Selecting the right router and what’s applicable for your network can be difficult. It can depend on your ISP and the type of Broadband (DSL/ADSL, Fiber, Cable or Satellite) connection you have; some can behave differently than others. I hear this all the time and have been often asked the same question - ‘What’s the best router for me’?
I’ve recently purchased and set-up a new D-Link N Router to replace our old Linksys G Router as it was acting up. It took me a little while to buy, as I spent time researching my choice. I use Charter Communications (Internet Service Provider) and I’ve found out that Charter customers have had luck using either Linksys or D-Link routers. I have researched different forums and blogs to find out what other consumers have to say regarding the pros and cons of a variety of routers, you might want to consider doing the same before you buy; reading consumer reviews from reputable vendors are also beneficial. My new D-Link router is performing great and so far so good.
How complex is your wireless network environment? Before you buy anything, you need to find out how many wireless devices do you have. A Wireless device can be anything from a Laptop to an IPod, Tablets, Smart phone, Xbox, PS3, etc. If you’re likely to be doing any HD video streaming, you might consider a Dual Band N Router, this can operate on both the 2.4 GHz and 5GHz radio bands simultaneously, and double the available wireless bandwidth. A router that has this option provides load balancing, for instance you could set up your network to handle video streaming on one radio band, and use the other band for other simultaneous web activities (Instant messaging, Surfing, data uploading/downloading) avoiding any interference or collisions.
Routers have different types of Standards known as Standard 11n (N) that supports 5GHz band and Standard 11b and g (B/G) that supports 5GHz band technology? B/G is an older technology and nowadays N technology would be preferred as it is backwards compatible to B/G and will communicate to any B/G wireless devices. In order to make use of the highest router mode (N), your wireless devices will have to be compatible with N technology as well. However, your older B/G wireless devices will only communicate at the lowest Mode of your router, which is the B/G. The higher the standards used, the better your router will perform.
How large is your home and how many rooms do you have? You may wish to consider using an Access Point (AP), a router with Bridging or Repeating functionality. Make sure to read the technical details of the router to ensure that the router that you will be buying has this option. It’s best to download the PDF file available from the manufacturer’s site to view the specifications. The AP, Bridge or Repeater Router is designed for users looking to create a wireless network or to connect multiple wired devices to an existing wireless network. Expand your wireless network endlessly to cover large areas and improve performance.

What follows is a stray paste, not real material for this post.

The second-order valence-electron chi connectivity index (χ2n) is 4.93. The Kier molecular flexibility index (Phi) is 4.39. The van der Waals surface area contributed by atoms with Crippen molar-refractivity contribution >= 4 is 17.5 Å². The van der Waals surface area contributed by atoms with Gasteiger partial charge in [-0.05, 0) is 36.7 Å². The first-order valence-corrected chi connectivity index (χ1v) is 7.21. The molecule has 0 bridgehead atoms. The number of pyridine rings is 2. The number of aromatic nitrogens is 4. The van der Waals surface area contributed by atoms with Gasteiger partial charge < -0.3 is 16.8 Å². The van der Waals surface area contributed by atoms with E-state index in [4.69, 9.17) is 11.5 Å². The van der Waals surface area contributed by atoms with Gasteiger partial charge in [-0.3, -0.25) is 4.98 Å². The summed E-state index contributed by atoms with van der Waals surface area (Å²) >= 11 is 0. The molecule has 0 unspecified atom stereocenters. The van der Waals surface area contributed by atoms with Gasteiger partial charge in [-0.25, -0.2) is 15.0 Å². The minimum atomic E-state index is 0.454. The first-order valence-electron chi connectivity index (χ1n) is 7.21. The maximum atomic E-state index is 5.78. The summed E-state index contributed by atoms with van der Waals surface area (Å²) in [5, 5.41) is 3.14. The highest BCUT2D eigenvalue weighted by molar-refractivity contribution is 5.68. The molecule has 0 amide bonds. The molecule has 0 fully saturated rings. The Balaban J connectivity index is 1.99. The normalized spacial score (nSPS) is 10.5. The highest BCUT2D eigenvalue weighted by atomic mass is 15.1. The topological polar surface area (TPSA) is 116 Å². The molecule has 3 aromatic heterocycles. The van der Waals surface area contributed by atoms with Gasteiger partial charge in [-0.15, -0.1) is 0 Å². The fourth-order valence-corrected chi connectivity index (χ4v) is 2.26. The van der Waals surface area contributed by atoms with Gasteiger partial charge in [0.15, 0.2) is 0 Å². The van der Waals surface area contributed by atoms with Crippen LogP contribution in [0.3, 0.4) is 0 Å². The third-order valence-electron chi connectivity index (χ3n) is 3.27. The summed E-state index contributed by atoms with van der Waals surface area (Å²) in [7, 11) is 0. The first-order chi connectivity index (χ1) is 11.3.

Don’t forget the Internet Protocol Version 6 (IPV6) compatibility – Most modern routers will have this feature ready so that each IPV6 device in your network will comply with your router when it becomes effective. Internet Protocol Version 4 (IPV4) will be obsolete but not necessarily stop working. Your Network Cards and other technology devices will have to be IPV6 compliant in order for them to connect and work well with your router.
The wireless security feature of the router is also significant and plays a big role in your wireless network. Make sure that it supports WPA2 which is the highest network encryption available, WEP and WPA security have both been hacked and are not reliable security standards.
Other things to consider:
Will you need gigabit ports? Some routers have gigabit ethernet ports for faster transfer rate if you decide to do file sharing in your network. Your wired network devices must have gigabit network adapters to make use of the gigabit ports.
A Cloud feature will be great to have – Netgear has a ‘Ready Share Cloud‘ or ReadySHARE(R) USB Storage Access for file sharing. You’re not just getting a wireless router but a Cloud solution as well, all in one great package. You may also make use of the USB Port to share any USB devices from your network.
Parental Control - You may wish to restrict browsing on certain sites for minor ages of the family members.
File Transfer Protocol (FTP) - You may transfer, upload, download files by using an internet.
Hotspot - You may setup your network as a Wi-Fi Hotspot, this is most commonly use for Cafe’ restaurants.
Guest Zone - You may create a separate SSID (wireless network name) for your Guests to keep them isolated from your own SSID.
These are just a few great features that you might consider before buying your next router. Now, you decide and find out what’s the best router for you.
© 2012 2xg
Tagged best router, network, networking, PC, router, wireless.